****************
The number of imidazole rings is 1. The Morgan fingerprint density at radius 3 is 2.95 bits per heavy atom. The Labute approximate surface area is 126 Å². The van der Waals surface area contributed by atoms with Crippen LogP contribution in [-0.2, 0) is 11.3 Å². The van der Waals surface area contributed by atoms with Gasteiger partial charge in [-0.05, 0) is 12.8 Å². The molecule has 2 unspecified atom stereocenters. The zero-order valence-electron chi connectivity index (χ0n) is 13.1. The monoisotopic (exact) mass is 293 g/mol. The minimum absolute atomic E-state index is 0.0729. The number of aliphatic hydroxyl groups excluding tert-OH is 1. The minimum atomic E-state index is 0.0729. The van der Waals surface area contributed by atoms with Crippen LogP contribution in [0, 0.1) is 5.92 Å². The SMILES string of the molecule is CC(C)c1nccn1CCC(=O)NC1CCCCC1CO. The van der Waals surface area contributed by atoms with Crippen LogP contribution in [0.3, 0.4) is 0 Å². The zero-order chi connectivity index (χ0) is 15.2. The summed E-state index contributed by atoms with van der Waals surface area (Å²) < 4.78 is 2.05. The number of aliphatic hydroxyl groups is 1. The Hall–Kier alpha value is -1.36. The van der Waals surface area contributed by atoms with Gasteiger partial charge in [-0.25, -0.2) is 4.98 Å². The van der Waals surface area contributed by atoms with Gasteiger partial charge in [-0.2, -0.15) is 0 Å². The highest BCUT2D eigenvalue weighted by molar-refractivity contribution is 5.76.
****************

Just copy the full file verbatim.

The number of imidazole rings is 1. The Morgan fingerprint density at radius 3 is 2.95 bits per heavy atom. The Labute approximate surface area is 126 Å². The van der Waals surface area contributed by atoms with Crippen LogP contribution in [-0.2, 0) is 11.3 Å². The van der Waals surface area contributed by atoms with Gasteiger partial charge in [-0.05, 0) is 12.8 Å². The molecule has 2 unspecified atom stereocenters. The zero-order valence-electron chi connectivity index (χ0n) is 13.1. The monoisotopic (exact) mass is 293 g/mol. The minimum absolute atomic E-state index is 0.0729. The number of aliphatic hydroxyl groups excluding tert-OH is 1. The minimum atomic E-state index is 0.0729. The van der Waals surface area contributed by atoms with Crippen LogP contribution in [0, 0.1) is 5.92 Å². The SMILES string of the molecule is CC(C)c1nccn1CCC(=O)NC1CCCCC1CO. The van der Waals surface area contributed by atoms with Crippen LogP contribution in [0.3, 0.4) is 0 Å². The zero-order chi connectivity index (χ0) is 15.2. The summed E-state index contributed by atoms with van der Waals surface area (Å²) < 4.78 is 2.05. The number of aliphatic hydroxyl groups is 1. The Hall–Kier alpha value is -1.36. The van der Waals surface area contributed by atoms with Gasteiger partial charge in [-0.25, -0.2) is 4.98 Å². The van der Waals surface area contributed by atoms with Gasteiger partial charge in [-0.2, -0.15) is 0 Å². The highest BCUT2D eigenvalue weighted by molar-refractivity contribution is 5.76.